George Matlock reports from the scene
Elton John band-member John Jorgenson strummed his guitar, licked it tenderly and brought out some of London’s luminaries of music, when he performed at The Borderline club in central London on November 20, 2000.
The fan among the 100-strong crowd may have felt it was a truly private show.
Before the show, there were customary antics outside the doors which remained firmly shut until gone 8pm. JJ stepped outside to conduct an interview on a mobile phone. We wondered what sort of interview it was, as we watched JJ walk over to a garbage skip and rummage in the pile. Several black polythene bags later, JJ walked back with a cream-coloured flex cable from an old electrical kettle, and remarked: “That will come in handy. Just needs a clean.”
The fans who included David Wright, John Michie, Robert Cargill, Andy Thorpe and others, thought the interview was conducted with one Benjamin Pell, John Reid‘s bin raker!
JJ was pleased to see the fans, as was his drummer for the night, former Elton band member Charlie Morgan, who came over from the US to support JJ’s first ever UK tour.
After a great warm-up act from Credence Clearwater Revived with front man Peter, JJ came on. He was also joined on stage by Badfinger’s Jeff Ross on keyboards and guitar, and a Glaswegian bass guitarist, Alan Thompson.
JJ performed songs from his new album Emotional Savant, such as Jig in ‘D’, which JJ insisted he does play in ‘D’, as well as tracks from The Beatles, in his 1 hour-50-minute show.
JJ remarked after several songs, that he usually has an assistant that passes him new guitars on stage. “But this isn’t an Elton John concert and so we don’t have the budget. And that doesn’t include any missing millions!”
As well as humour, there were solemn, tender moments.
JJ performed a song in memory of a guitarist much missed by his peers, who committed suicide six years ago. JJ also referred to a music festival in France which he’s visited four times, on an idyllic island on the River Seine at a town called Samois. He was so inspired by the friendly locals, he wrote a song about them, a Waltz, played in the traditional rhythm by Charlie. Made a change from rock music eh Charlie? The song was called Valse de Samois.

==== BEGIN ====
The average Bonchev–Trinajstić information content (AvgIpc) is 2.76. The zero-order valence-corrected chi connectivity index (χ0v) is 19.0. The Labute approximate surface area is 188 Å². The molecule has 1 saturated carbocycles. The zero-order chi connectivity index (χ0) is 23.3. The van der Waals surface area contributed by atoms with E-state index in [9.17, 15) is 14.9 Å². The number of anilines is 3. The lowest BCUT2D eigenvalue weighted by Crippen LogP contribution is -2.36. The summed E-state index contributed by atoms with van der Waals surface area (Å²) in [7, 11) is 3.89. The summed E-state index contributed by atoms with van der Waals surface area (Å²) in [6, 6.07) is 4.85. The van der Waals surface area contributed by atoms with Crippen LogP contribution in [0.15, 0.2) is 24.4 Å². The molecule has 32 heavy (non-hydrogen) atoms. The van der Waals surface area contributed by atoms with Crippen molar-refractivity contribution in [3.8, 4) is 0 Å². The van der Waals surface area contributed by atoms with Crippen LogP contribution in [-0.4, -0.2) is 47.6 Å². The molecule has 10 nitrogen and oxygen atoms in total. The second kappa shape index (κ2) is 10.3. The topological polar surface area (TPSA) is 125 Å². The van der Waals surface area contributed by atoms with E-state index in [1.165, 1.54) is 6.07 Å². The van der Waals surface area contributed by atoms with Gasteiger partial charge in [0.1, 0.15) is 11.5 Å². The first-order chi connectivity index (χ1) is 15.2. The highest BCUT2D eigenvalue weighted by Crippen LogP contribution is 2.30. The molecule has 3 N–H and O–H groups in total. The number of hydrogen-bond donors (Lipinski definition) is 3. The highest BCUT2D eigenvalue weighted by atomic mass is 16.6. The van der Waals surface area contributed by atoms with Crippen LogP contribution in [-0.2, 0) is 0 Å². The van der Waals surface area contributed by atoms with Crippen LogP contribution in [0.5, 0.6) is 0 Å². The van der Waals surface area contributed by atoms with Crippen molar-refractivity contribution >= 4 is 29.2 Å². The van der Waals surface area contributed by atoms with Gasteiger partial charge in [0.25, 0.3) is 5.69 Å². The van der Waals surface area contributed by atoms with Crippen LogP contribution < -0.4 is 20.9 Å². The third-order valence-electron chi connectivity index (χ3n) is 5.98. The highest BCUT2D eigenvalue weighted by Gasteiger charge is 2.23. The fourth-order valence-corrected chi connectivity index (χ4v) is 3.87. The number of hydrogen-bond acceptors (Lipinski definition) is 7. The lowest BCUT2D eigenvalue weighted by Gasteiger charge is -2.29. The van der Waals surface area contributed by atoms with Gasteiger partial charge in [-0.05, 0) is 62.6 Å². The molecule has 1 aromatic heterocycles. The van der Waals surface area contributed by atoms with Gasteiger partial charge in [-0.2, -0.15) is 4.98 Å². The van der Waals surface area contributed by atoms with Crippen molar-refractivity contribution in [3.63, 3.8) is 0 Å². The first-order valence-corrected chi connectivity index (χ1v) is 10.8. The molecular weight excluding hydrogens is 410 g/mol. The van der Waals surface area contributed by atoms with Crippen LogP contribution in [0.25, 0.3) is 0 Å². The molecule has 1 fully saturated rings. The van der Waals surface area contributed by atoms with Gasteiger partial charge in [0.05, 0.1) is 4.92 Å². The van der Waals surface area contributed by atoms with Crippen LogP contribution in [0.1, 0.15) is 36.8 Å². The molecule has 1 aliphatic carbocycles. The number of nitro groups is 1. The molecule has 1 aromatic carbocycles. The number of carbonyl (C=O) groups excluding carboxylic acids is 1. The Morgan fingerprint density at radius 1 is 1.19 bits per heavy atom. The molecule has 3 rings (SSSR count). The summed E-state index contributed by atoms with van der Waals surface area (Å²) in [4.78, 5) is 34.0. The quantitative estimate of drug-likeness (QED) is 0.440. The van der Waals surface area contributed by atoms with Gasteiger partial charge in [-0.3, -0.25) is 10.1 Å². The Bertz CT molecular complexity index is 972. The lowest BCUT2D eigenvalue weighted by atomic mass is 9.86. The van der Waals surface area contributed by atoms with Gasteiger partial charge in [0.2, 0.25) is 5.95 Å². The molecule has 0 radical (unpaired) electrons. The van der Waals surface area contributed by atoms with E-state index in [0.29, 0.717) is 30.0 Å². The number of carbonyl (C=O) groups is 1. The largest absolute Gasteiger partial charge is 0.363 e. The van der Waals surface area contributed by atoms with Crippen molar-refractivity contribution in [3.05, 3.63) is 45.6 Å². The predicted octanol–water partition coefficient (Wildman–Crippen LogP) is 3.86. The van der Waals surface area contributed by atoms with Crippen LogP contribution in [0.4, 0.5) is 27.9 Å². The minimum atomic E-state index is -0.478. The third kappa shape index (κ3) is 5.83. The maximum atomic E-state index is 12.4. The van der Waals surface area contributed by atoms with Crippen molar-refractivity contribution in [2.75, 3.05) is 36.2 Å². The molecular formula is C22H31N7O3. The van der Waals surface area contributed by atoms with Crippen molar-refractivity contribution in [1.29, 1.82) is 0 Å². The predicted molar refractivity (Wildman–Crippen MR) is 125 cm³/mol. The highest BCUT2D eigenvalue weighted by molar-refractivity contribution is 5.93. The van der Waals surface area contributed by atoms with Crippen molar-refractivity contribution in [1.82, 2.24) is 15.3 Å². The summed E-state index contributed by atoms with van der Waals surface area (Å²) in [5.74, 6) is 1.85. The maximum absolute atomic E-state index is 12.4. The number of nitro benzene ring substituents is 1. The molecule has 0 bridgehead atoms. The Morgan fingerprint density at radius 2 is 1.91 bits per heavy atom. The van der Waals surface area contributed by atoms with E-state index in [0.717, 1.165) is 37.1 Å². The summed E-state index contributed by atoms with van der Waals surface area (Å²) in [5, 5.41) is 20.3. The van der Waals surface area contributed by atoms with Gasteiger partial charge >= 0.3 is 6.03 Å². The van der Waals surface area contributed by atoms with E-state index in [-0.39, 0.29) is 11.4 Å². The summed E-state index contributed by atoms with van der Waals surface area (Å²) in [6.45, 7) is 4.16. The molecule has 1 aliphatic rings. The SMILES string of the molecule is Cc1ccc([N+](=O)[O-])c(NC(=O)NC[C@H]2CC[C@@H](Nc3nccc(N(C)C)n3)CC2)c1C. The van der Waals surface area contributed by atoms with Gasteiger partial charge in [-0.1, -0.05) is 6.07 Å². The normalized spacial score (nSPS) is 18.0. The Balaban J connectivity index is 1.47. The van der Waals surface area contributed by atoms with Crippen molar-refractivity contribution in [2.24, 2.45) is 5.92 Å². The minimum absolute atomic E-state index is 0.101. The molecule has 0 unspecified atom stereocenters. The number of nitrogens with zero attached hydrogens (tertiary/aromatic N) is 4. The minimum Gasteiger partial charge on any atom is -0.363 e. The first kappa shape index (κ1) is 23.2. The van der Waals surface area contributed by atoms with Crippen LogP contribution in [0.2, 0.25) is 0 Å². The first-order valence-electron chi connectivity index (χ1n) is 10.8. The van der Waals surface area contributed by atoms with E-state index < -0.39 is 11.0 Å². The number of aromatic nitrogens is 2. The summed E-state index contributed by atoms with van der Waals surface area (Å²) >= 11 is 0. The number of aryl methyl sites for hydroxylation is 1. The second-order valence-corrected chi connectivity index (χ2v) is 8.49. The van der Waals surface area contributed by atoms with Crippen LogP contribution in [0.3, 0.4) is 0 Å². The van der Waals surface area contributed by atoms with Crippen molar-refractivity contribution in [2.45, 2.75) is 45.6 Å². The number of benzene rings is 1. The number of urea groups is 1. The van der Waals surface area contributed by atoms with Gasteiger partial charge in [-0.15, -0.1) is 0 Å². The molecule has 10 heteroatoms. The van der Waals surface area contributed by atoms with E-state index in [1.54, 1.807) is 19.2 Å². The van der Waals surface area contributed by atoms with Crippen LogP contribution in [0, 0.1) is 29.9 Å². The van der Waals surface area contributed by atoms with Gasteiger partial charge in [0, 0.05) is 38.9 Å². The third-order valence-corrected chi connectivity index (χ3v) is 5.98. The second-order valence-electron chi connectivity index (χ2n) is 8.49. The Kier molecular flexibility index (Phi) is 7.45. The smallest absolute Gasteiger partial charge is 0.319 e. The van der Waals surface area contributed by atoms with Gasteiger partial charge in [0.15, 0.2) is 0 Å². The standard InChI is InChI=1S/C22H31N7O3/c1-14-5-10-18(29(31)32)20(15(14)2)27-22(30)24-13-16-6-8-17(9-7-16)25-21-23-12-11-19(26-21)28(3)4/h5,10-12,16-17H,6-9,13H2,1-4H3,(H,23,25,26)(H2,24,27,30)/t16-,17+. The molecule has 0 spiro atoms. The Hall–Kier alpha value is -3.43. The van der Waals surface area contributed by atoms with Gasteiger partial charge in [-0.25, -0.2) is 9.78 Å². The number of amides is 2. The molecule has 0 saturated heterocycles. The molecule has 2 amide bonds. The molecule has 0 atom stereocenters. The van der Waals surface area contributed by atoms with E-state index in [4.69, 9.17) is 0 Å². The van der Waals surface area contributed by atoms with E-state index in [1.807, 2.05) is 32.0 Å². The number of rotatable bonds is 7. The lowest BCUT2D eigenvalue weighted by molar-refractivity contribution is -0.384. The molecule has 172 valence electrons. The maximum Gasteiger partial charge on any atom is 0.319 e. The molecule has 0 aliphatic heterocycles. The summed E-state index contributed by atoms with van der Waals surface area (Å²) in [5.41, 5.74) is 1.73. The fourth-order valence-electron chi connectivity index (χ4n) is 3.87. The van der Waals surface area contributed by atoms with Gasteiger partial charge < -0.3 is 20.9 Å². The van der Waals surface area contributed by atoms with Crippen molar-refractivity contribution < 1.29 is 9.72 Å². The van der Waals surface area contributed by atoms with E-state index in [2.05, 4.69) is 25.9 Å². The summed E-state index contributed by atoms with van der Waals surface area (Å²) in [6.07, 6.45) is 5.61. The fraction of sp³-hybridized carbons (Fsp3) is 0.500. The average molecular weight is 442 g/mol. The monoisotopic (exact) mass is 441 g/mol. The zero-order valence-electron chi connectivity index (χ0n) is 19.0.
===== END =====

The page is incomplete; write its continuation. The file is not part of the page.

Californian JJ showed there was room for more than one Gore supporter in Elton’s band, and he said: “It’s embarrassing to be an American right now. We appear to be moving towards (George) Bush becoming the next President. Well, Bush has overseen more executions in Texas than the whole of America. It’s sickening. Me and my wife wrote a song about that, it’s called Eye for an Eye.”
Not that anyone was showing any signs of wanting to call it a night, but JJ then played a The Beatles track called It Won’t Be Long.
Davey Johnstone’s musical son, Tam, was on hand in the audience to swap places with Charlie as drummer for the next song, The Beatles’ She Said, She Said. Tam mentioned his new album is out in 2001. Then another Revolver album song Love You To with Charlie back, and dedicated to Beatle George Harrison, whose recent assailant was tried in London this month.
Among guest appearances in the audience were producer Gus Dudgeon and Elton duet singer, the wonderfully at-ease Kiki Dee, mingling with the crowd and dancing to JJ’s performance.
Several more The Beatles songs followed, much to Liverpudlian Rob Cargill’s delight, as JJ, who spoke of the fun of playing Liverpool’s Cavern Club last week on tour, sounded as though he’d never left the Cavern.
Next stop is a (don’t laugh this is serious) Butlins Holiday camp in Bognor Regis on the south English coast Nov. 24, 2000. Shame the weather’s not better this time of year! JJ also referred to the first glimmers of sunshine today he’d detected in England on this tour. “It was a few streaks of red, Speilberg-style, as we headed on the highway!”
Among all the stars there that night, including Papa George, I also had the chance of speaking briefly with Charlie Morgan. He thanked the fans for their continued support as he continues to make his future in the US.
But we say thanks to JJ, Charlie, and others, for making it one amazing night!
If you get chance to catch JJ’s shows, make the effort to attend. You won’t get many private shows like this to get close, enjoy great music played excellently, chat with the band afterwards, and gather those autographs.